– [Ryan] So talk to me a little bit more about the private LTE side of things. When you talk about like, there’s the consumer element is kind of the way you’re referring to it as from the SEM as a solution. How does that compare? What is the difference? How does that work? That’s relatively new to my I area of understanding. So talk a little bit about how that all works and the value there.
– [Robby] Yeah, so there’s even been some discussion about, and this is where it’ll get super confusing even to people inside the industry. There’s even been some discussion about using consumer eSIM models inside of IoT applications, right? Like you take the particle board that you have or you take the module that you’ve acquired that’s gonna use cellular connectivity and you scan a QR code or enter a URL to activate it as opposed to like getting a SIM card that was produced at a factory and then using the platform to manage that. So that could even happen. But when Teal talks about consumer eSIM, we’re not producing like a mint mobile or something where we’re taking a public network and we’re putting it in somebody’s iPhone. It’s not about the core MNOs. It’s about driving network access and enrollment for private networks. So we’ve done some work with GenXComm, Salona, a whole bunch of folks in the private LTE space where, even the Facebook team, they’re trying to have a user access their network without needing or set a physical touch point with that user of, “Here’s a SIM card.” So somebody goes into a private network environment, which could be a campus. There’s a lot of discussions about like what makes sense for private networks, ’cause it’s kind of a replacement for wifi. But stadiums, you’ll see private LTE campuses, office buildings, those sort of environments, are all very applicable to private LTE. When you’re a user go to that building, you scan a QR code, you tap in NFC tag, you download their app, you do something, that then transfers the credentials from our platform into that phone. And so that credential only works within that private network.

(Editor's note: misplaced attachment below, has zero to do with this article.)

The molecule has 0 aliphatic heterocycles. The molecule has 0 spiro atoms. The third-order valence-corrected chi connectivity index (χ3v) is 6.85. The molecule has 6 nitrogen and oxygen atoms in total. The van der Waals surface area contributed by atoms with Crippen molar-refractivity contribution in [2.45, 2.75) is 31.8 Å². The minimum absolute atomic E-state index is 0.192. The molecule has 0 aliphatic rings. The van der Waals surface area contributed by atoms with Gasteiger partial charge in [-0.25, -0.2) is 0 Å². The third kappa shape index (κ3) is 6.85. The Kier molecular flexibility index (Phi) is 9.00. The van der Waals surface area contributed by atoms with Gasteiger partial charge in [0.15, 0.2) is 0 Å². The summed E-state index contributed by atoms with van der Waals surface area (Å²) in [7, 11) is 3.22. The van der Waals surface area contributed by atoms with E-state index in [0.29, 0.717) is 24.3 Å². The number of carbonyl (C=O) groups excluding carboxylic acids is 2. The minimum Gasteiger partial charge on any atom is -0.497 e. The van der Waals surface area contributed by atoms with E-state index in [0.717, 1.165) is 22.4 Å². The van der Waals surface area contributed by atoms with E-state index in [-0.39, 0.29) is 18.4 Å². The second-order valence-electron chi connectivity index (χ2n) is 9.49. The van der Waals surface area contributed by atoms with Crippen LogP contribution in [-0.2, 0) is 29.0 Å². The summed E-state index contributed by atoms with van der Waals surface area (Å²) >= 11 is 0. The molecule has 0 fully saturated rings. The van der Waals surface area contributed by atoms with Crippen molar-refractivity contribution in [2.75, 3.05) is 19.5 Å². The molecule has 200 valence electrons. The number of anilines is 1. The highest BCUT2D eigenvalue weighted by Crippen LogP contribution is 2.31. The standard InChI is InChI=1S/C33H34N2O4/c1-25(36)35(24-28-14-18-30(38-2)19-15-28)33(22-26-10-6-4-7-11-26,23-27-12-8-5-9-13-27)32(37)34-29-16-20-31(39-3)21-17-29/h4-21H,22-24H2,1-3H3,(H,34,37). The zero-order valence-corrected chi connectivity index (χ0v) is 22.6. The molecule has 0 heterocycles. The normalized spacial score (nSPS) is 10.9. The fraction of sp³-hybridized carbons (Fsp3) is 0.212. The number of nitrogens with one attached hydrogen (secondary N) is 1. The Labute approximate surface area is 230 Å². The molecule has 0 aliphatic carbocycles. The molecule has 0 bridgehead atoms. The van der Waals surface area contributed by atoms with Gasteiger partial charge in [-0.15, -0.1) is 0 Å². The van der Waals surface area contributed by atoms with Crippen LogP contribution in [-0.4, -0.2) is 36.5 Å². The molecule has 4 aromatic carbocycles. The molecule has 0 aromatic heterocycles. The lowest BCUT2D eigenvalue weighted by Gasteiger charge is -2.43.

– [Ryan] And how, I guess, to give our audience a perspective here, how big is the kind of private LTE space and what are the biggest opportunities that you all are seeing on that side of things?
– [Robby] I think the CBRS Alliance, are you familiar with the CBRS Alliance?
– [Ryan] Yeah, we’ve we’ve spoken about it before.
– [Robby] Yeah, so all the spectrum that was basically freely allocated, that chunk of of 3.5 gig band space is driving a lot of innovation and there’s a lot of business models being discovered. There are some people that think of private LTE as a way to do like split tunneling at the edge. If you look at the AWS outpost functionality. And so it’s not necessarily a replacement for wifi or for a public network. In that case, it’s more of like a hybrid edge, a way to equip a warehouse with all of the split tunneling functionality and slicing of 5G, but in a smaller environment. There are though a lot of companies like if you look at Helium and FreedomFi, shout out to Boris, they’re thinking about it as a way to disrupt the public networks and to do a peer-to-peer network. Because it’s private it’s code that people can maintain separate from what an MNO would deploy. Those access points are distributed to people and then the network is enrolled in by people without needing to go to a retail store or something like that. But then there’s also like the campuses and like indigenous people’s land, there’s lots of credits and systems for people to deploy broadband solutions in those types of environments, stadiums, places where wifi has really failed to address broadband concerns, it’s for private LTE.